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Bench Book - 3.9 Implications, Health Insurance Portability and Accountability Act of 1996 (HIPAA)

The Health Insurance Portability and Accountability Act of 1996 (HIPAA) and rules promulgated pursuant thereto intended to protect certain health care information from disclosure to authorized persons or entities. Generally, prior to disclosure of health care information, the holder of that information must obtain a release from the patient. HIPAA covers the disclosure of both physical and mental health care information. Thus, persons subject to transfer under ICAOS may have a protected privacy interest in certain health care information.

There is a law enforcement exception to the requirement to obtain a written release from an offender prior to disclosure of protected health care information. See 45 C.F.R. 164.512(f)(1). Protected health care information may also be released pursuant to a court order. See 45 C.F.R. 164.512(f)(1)(ii). However, release of protected health care information pursuant to court order is limited to the explicit terms of the orders. See 45 C.F.R. 164.512(e)(1)(i). Additionally, providers may release protected health care information when such release is consistent with law and applicable ethical standards, including disclosure to law enforcement authorities when necessary to protect the public or an individual from serious imminent threat or to aid in the apprehension of an individual at large from lawful custody. See 45 C.F.R. 164.512(j)(1)(i) & (j)(1)(ii)(B). See also, 45 C.F.R. 164.512(k)(5).

The release of protected health care information must be genuinely for law enforcement purposes. Thus, it should not be assumed that offenders have no privacy rights in their health care information. To the extent that the disclosure of protected information is a legitimately necessary element in the supervision of an offender, such a release of information would not violate HIPAA. If the disclosure of such information is more general in nature and not directly linked to a legitimately necessary element of supervision, the release could violate HIPAA. Therefore, in deciding whether to release protected health care information to the authorities of another state, it is important to determine whether the release of such information is critical to the offender’s supervision or maintaining public safety.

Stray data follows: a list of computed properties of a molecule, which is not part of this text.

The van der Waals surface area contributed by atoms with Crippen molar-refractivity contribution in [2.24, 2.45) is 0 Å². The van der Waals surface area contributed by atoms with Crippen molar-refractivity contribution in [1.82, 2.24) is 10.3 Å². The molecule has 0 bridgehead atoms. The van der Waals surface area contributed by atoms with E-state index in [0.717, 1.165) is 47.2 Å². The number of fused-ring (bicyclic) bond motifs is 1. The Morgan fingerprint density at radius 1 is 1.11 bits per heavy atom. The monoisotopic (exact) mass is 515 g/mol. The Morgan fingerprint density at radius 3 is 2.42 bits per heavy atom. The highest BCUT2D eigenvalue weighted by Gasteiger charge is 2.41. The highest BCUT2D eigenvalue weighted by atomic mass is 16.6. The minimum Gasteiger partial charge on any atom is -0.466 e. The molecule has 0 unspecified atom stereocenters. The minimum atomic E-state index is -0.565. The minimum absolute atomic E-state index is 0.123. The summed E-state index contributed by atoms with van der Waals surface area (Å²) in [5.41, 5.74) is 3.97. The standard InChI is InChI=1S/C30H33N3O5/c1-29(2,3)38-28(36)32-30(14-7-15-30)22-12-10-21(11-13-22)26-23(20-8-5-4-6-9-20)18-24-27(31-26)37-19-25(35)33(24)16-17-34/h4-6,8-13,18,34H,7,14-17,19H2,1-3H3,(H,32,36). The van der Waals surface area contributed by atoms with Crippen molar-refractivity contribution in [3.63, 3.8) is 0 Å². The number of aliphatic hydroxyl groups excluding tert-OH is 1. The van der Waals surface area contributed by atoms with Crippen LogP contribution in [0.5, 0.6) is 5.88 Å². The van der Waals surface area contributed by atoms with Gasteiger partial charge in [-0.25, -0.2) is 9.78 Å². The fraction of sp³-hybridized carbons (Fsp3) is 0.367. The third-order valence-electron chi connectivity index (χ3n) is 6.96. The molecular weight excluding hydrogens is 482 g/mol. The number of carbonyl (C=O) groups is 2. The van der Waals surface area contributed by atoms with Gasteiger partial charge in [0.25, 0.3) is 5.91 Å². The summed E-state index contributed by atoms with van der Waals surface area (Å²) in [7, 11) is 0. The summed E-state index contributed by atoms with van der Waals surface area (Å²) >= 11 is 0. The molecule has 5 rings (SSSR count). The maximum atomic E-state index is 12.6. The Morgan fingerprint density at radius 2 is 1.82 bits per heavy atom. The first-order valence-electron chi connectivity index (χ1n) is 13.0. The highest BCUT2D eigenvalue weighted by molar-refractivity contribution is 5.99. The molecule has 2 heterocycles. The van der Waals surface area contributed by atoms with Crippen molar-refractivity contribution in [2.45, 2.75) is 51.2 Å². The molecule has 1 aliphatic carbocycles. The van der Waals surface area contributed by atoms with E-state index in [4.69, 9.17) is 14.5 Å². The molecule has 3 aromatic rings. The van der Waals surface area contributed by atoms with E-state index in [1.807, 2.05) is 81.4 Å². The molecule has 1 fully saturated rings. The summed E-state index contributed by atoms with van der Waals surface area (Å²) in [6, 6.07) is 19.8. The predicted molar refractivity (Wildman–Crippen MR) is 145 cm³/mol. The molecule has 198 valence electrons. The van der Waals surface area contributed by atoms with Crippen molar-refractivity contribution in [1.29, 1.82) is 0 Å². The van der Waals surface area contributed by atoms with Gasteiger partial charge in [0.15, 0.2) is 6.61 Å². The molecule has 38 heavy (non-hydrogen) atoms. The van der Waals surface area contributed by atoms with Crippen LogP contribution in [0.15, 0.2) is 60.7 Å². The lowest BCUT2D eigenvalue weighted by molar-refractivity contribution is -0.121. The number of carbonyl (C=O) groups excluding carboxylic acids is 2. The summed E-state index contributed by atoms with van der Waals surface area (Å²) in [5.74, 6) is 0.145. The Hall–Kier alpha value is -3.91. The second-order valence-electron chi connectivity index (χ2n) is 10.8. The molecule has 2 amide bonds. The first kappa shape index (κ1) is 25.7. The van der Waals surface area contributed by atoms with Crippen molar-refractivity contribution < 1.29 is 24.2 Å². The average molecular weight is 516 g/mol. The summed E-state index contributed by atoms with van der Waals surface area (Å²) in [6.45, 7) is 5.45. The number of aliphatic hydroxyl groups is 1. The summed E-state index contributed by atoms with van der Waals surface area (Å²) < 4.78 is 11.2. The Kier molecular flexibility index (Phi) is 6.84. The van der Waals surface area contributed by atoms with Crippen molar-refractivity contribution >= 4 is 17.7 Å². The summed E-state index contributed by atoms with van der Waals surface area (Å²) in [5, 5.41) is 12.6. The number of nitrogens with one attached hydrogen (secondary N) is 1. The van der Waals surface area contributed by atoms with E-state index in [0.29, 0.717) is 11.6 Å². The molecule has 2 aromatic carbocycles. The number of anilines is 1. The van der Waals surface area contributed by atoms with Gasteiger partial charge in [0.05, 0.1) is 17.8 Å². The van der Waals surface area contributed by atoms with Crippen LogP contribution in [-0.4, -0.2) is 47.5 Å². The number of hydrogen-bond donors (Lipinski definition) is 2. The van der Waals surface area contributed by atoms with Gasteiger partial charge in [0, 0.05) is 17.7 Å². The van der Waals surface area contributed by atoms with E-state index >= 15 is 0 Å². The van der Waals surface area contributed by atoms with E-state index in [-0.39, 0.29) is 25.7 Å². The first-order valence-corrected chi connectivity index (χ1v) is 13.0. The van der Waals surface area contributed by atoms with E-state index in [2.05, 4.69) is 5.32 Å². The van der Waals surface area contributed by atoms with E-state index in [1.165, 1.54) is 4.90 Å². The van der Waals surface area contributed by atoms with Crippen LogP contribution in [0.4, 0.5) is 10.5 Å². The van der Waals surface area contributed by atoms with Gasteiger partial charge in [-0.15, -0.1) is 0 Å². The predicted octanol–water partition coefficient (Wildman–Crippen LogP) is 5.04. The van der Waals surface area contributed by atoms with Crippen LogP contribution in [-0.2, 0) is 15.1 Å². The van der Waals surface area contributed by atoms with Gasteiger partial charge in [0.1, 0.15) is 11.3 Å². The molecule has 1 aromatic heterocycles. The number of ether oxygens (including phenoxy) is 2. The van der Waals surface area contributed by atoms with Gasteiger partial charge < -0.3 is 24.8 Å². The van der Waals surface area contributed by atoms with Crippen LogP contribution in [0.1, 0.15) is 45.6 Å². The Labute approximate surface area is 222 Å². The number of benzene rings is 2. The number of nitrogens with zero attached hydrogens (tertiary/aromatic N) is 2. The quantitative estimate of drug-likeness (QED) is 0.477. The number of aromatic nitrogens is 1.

Although HIPAA may arise in the context of an interstate transfer, several courts have concluded that HIPAA does not provide either an explicit or implicit private right of action. One court having addressed HIPAA within the context of transferring medical records in the ICAOS context concluded that “I need not determine whether petitioner’s allegations state a possible claim under this statute because the text of the statute does not provide a private right of action and two federal courts have concluded after thorough and persuasive analyses that no implied right of action exists.” O’Neal v. Coleman, No. 06-C-243-C, 2006 WL 1706426, at *10 (W.D. Wis. June 16, 2006) citing Johnson v. Quander, 370 F. Supp. 2d 79, 99-100 (D.D.C. 2005); Univ. of Colorado Hospital v. Denver Publishing Co., 340 F. Supp. 2d 1142, 1144-46 (D. Colo. 2004).



Click terms below to reveal definitions used in this rule.

Plan of Supervision – means the terms under which an offender will be supervised, including proposed residence, proposed employment or viable means of support and the terms and conditions of supervision.

Supervision – means the oversight exercised by authorities of a sending or receiving state over an offender for a period of time determined by a court or releasing authority, during which time the offender is required to report to or be monitored by supervising authorities, and to comply with regulations and conditions, other than monetary conditions, imposed on the offender at the time of the offender’s release to the community or during the period of supervision in the community.

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